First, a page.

And when schools get involved in providing these affirmations, and in discouraging discriminatory practices and behavior, the mental health improvements among LGBTQ young people are even stronger. According to a 2018 study published in the International Journal of Environmental Research and Public Health, LGBTQ youth experienced much more positive mental health outcomes when they attended schools that valued policies celebrating LGBTQ youth rather than passively allowing discriminatory practices. Spirit Day's accessibility to schools (the least you have to do to participate is wear purple) is about spreading precisely that kind of openness and joy in being queer.
This Spirit Day is an excellent time to remember that all LGBTQ people deserve better. If you're a queer human, treat yourself to something extra special on Spirit Day, because you deserve it. And reach out to the fellow LGBTQ folks in your life who might need some affirmations, since affirmations and joy transcend age. Because according to Ferraro, "spreading joy" is also a crucially important part of Spirit Day: that joy can be a huge commitment to keeping going even when it feels impossible. Because you're not alone, and you can do it.
If you or someone you know is seeking help for mental health concerns, visit the National Alliance on Mental Health (NAMI) website, or call 1-800-950-NAMI(6264). For confidential treatment referrals, visit the Substance Abuse and Mental Health Services Administration (SAMHSA) website, or call the National Helpline at 1-800-662-HELP(4357). In an emergency, contact the National Suicide Prevention Lifeline at 1-800-273-TALK(8255) or call 911.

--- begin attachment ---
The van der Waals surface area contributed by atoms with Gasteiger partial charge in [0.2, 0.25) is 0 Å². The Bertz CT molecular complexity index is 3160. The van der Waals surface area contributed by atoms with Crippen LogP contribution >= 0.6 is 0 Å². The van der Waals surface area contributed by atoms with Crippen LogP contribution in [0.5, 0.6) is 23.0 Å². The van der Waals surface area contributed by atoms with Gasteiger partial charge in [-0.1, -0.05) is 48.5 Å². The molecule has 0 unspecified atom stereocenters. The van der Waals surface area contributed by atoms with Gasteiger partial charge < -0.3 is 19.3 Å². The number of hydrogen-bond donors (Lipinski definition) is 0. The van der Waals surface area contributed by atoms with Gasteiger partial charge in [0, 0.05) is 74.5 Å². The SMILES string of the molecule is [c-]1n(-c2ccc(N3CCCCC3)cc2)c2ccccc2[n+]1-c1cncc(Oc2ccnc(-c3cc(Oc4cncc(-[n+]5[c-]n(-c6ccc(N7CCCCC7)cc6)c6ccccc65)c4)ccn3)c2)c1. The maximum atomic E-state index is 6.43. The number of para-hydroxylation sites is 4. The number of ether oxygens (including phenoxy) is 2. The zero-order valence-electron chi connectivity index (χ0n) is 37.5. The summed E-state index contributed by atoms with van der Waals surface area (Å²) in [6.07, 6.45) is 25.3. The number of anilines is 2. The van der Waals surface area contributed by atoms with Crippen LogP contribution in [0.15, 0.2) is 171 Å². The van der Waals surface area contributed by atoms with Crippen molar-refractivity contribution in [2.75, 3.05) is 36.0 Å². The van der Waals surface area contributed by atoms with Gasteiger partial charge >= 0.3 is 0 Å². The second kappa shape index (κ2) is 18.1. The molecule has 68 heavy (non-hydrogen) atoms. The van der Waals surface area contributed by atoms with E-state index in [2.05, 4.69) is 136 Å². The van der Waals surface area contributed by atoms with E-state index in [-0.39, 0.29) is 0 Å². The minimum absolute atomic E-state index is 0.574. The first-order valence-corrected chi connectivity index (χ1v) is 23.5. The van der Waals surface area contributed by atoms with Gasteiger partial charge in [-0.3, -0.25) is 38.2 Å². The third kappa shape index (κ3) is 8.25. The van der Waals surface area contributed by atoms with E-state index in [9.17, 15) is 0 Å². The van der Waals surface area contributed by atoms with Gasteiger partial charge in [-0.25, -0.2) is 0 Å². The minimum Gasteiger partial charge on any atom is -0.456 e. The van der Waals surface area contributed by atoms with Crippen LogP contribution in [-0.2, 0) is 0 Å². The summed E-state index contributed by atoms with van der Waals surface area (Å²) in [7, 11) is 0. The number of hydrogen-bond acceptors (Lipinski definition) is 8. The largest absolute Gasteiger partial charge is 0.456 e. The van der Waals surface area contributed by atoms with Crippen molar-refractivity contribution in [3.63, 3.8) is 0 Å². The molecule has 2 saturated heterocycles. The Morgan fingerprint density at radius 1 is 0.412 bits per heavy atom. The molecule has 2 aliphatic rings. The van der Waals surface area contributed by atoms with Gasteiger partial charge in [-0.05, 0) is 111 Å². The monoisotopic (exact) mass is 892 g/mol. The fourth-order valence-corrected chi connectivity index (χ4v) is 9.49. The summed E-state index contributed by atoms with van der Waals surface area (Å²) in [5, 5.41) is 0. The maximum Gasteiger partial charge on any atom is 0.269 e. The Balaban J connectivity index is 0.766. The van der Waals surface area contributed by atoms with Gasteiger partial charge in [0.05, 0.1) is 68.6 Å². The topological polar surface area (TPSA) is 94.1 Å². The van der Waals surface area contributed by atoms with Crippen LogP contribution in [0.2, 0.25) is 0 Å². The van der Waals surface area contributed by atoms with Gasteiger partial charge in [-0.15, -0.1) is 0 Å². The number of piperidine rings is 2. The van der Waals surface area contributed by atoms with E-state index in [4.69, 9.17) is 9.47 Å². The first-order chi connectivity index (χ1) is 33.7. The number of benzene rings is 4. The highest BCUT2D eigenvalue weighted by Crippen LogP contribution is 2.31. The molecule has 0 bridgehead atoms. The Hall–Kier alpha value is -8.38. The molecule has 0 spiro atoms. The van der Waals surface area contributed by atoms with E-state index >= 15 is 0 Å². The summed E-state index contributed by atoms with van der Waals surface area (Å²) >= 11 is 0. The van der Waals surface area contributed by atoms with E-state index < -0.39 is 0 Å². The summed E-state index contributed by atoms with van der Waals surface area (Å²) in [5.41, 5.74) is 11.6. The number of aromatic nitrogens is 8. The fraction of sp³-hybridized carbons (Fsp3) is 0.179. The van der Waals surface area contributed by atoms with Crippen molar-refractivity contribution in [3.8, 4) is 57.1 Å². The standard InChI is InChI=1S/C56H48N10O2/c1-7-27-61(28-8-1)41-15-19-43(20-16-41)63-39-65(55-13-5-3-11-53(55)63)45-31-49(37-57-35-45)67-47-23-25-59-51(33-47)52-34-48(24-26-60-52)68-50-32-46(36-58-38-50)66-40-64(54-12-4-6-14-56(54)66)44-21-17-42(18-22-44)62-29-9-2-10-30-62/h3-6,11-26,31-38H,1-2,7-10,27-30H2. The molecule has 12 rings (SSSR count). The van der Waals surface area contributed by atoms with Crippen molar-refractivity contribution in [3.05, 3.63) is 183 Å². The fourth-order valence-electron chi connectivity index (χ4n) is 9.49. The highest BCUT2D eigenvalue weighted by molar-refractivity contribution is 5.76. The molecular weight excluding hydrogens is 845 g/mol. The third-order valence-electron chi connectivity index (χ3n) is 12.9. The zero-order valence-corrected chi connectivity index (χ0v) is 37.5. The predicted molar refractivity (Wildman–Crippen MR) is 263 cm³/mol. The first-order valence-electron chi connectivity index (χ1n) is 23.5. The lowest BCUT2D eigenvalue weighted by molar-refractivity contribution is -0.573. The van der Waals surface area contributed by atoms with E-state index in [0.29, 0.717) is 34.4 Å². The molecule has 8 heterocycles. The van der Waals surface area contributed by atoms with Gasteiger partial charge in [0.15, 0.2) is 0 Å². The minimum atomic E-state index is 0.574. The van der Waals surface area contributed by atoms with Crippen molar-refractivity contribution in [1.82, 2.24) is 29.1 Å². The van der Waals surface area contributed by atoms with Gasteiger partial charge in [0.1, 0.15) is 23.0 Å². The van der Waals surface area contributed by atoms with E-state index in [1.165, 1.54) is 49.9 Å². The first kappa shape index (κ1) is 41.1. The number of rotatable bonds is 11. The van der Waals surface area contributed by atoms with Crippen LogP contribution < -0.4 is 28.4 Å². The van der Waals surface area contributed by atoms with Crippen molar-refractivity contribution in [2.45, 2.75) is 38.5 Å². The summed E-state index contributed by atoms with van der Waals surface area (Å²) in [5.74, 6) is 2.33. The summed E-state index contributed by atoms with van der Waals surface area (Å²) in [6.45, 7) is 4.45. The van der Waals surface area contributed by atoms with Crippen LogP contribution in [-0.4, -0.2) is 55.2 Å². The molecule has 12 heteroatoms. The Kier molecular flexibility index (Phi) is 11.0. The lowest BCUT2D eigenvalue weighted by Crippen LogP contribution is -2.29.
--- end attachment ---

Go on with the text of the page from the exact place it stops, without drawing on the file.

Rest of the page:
Ryan, C. (2010) Family acceptance in adolescence and the health of LGBT young adults. Journal of Child and Adolescent Psychiatric Nursing, https://onlinelibrary.wiley.com/doi/full/10.1111/j.1744-6171.2010.00246.x.
Goldblum, P. (2012) The relationship between gender-based victimization and suicide attempts in transgender people. Professional Psychology Research and Practice, https://www.researchgate.net/publication/263916361_The_Relationship_Between_Gender-Based_Victimization_and_Suicide_Attempts_in_Transgender_People.
O'Donnell, S. (2011) Increased Risk of Suicide Attempts Among Black and Latino Lesbians, Gay Men, and Bisexuals. American Journal of Public Health, https://www.ncbi.nlm.nih.gov/pmc/articles/PMC3093285/.
Bostwick, W. B. Mental Health and Suicidality Among Racially/Ethnically Diverse Sexual Minority Youths. American Journal of Public Health, https://williamsinstitute.law.ucla.edu/research/safe-schools-and-youth/ajph-jul-2014/.
Lucassen, M. (2018) How LGBT+ Young People Use the Internet in Relation to Their Mental Health and Envisage the Use of e-Therapy: Exploratory Study. Journal of Medical Internet Research, https://www.ncbi.nlm.nih.gov/pubmed/30578194.
Burk, J. (2018) A Media-Based School Intervention to Reduce Sexual Orientation Prejudice and Its Relationship to Discrimination, Bullying, and the Mental Health of Lesbian, Gay, and Bisexual Adolescents in Western Canada: A Population-Based Evaluation. International Journal of Environmental Research and Public Health, https://www.ncbi.nlm.nih.gov/pubmed/30400236.
Rich Ferraro, Chief Communications Officer at GLAAD